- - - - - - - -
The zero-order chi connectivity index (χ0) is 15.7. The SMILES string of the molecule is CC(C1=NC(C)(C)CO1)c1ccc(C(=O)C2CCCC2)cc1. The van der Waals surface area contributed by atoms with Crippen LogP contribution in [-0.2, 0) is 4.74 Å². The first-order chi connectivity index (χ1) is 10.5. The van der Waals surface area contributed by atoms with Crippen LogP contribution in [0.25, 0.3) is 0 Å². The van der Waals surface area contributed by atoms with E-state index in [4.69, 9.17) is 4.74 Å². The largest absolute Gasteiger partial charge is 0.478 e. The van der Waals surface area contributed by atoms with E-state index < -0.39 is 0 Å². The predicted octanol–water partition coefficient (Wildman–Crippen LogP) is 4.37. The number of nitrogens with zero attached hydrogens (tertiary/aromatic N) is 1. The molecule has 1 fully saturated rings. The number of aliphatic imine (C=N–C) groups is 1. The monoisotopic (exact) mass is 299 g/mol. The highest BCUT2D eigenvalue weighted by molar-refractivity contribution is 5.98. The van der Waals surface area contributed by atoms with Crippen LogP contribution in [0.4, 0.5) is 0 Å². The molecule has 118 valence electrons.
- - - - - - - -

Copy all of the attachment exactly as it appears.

The zero-order chi connectivity index (χ0) is 15.7. The SMILES string of the molecule is CC(C1=NC(C)(C)CO1)c1ccc(C(=O)C2CCCC2)cc1. The van der Waals surface area contributed by atoms with Crippen LogP contribution in [-0.2, 0) is 4.74 Å². The first-order chi connectivity index (χ1) is 10.5. The van der Waals surface area contributed by atoms with Crippen LogP contribution in [0.25, 0.3) is 0 Å². The van der Waals surface area contributed by atoms with E-state index in [4.69, 9.17) is 4.74 Å². The largest absolute Gasteiger partial charge is 0.478 e. The van der Waals surface area contributed by atoms with E-state index < -0.39 is 0 Å². The predicted octanol–water partition coefficient (Wildman–Crippen LogP) is 4.37. The number of nitrogens with zero attached hydrogens (tertiary/aromatic N) is 1. The molecule has 1 fully saturated rings. The number of aliphatic imine (C=N–C) groups is 1. The monoisotopic (exact) mass is 299 g/mol. The highest BCUT2D eigenvalue weighted by molar-refractivity contribution is 5.98. The van der Waals surface area contributed by atoms with Crippen LogP contribution in [0.4, 0.5) is 0 Å². The molecule has 118 valence electrons.